We can easily forgive a child who is afraid of the dark; the real tragedy of life is when men are afraid of the light.
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Blood Cobalt: The Congo's Dangerous and Deadly Green Energy Mines
The world is embracing renewable technologies but how much do we know about the metals that are powering this green revolution?
This story exposes the shocking truth about the mining of cobalt, a metal crucial to making the batteries in electric cars, laptops and mobile phones.
The world’s richest deposits of cobalt are in the Democratic Republic of the Congo, one of the poorest countries on earth. It produces around 70% of world output.
This buried treasure has lured hundreds of thousands of Congolese to work in the country’s mines, big and small.
But mining is dangerous, corruption and violence is rife and though child labour has been banned, it’s common.
In recent years, the cobalt trade has been taken over by Chinese companies which operate or finance 15 of the 19 big industrial mines. Locals say that under their management, low safety standards have dropped even further.
“Unfortunately people even are dying for lack of safety,” says an employee of one big company.
Australian reporter Michael Davie travels to this mineral-rich country to investigate the industry – from the major Chinese-owned companies to the conditions of the small-scale workers on the fringes of the big mines.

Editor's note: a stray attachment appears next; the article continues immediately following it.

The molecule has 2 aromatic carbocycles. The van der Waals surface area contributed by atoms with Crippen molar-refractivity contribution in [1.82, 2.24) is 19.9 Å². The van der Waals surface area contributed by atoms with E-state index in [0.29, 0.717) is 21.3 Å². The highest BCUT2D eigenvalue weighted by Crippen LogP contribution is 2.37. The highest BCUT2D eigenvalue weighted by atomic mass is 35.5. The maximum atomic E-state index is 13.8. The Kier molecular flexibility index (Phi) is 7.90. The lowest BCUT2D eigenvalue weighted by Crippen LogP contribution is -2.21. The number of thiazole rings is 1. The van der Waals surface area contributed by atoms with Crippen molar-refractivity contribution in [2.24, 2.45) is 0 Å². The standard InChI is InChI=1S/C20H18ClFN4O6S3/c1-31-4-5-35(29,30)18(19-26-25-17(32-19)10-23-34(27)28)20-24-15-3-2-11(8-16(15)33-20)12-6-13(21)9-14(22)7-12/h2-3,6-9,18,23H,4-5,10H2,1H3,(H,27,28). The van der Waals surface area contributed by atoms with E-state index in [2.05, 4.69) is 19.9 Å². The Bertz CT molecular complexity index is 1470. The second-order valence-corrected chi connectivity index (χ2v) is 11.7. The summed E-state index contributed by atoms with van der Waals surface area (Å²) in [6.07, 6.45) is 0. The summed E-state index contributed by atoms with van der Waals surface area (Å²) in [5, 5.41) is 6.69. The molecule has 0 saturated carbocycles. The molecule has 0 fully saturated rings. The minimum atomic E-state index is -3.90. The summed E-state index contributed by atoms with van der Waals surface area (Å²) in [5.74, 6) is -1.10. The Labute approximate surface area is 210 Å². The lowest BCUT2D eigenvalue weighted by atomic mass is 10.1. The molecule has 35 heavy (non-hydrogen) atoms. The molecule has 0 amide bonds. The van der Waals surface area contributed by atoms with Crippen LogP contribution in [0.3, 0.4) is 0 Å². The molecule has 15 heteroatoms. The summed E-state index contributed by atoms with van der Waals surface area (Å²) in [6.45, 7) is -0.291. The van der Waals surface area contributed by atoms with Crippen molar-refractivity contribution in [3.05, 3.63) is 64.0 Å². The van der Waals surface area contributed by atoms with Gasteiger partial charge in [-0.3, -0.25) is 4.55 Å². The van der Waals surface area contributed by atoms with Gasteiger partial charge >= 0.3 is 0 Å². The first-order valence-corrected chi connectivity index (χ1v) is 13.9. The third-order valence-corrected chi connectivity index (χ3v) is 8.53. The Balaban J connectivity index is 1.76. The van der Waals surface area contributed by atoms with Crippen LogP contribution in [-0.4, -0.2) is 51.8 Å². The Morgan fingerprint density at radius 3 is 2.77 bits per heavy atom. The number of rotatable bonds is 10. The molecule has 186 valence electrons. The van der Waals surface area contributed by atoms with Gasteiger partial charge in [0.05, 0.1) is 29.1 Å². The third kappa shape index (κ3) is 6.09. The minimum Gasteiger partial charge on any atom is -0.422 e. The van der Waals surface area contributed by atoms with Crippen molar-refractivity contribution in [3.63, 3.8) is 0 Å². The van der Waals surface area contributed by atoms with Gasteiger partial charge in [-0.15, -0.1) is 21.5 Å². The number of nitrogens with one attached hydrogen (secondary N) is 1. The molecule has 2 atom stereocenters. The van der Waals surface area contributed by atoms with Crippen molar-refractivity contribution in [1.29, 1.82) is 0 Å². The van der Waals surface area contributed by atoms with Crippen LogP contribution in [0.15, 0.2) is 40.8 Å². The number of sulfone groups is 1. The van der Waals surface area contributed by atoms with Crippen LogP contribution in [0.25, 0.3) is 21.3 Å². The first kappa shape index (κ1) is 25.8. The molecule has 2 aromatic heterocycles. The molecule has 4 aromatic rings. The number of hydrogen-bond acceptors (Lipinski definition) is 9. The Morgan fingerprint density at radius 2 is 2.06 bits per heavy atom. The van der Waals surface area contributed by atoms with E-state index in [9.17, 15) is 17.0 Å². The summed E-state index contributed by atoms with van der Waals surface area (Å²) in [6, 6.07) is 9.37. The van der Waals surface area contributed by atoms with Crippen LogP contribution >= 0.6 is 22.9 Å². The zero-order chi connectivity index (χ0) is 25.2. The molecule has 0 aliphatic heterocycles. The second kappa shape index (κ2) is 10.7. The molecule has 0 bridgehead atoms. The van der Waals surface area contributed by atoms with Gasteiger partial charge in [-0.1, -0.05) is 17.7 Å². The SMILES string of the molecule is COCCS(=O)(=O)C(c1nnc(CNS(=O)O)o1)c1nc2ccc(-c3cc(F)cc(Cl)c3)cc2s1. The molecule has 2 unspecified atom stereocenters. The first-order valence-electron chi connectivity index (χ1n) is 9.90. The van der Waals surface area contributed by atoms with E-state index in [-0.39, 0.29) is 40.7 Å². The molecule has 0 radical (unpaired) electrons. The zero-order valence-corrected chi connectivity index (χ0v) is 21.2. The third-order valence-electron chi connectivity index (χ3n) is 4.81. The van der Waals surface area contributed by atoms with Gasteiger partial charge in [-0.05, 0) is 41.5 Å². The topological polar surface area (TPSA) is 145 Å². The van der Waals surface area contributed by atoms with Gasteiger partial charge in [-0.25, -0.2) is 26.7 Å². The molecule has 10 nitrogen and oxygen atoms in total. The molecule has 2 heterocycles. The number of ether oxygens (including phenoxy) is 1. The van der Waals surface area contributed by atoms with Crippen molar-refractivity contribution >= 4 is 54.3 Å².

It’s a dangerous mission and Davie is followed, harassed and arrested by mine and government security officials.
What he uncovers is shocking.
The day he arrives there’s been a mine cave-in, killing at least six miners.
He sees miners tunnel 25 metres underground with no safety equipment.
He meets primary school-age children handling cobalt, a toxic metal which can cause serious health effects.
He meets a mother whose 13-year-old son has just been killed on the fringes of a mine whose embankment collapsed. Companies in the Congo are obliged to make sure they don't harm the communities around them.
He secures a video which shows a man being beaten by a Congolese soldier as mine managers watch on, laughing.
And he interviews a whistleblower who accuses the Chinese mine he works for of covering up the deaths of co-workers. He also says the country isn’t benefitting from the boom.
“There is no investment coming back in terms of environment, infrastructure…We don't have road facilities, we don't have communication. There is nothing.”
But there’s hope amidst the gloom. Davie meets the Good Shepherd Sisters, nuns who’ve set up a school near the mines and educated thousands of children.
“If the children are given education, if schools are spread all over and every child goes to school, then we are redeeming this country,” says one nun.
This is a rare insight into a powerful industry which operates a dangerous business with seeming impunity. All of us use the end products.
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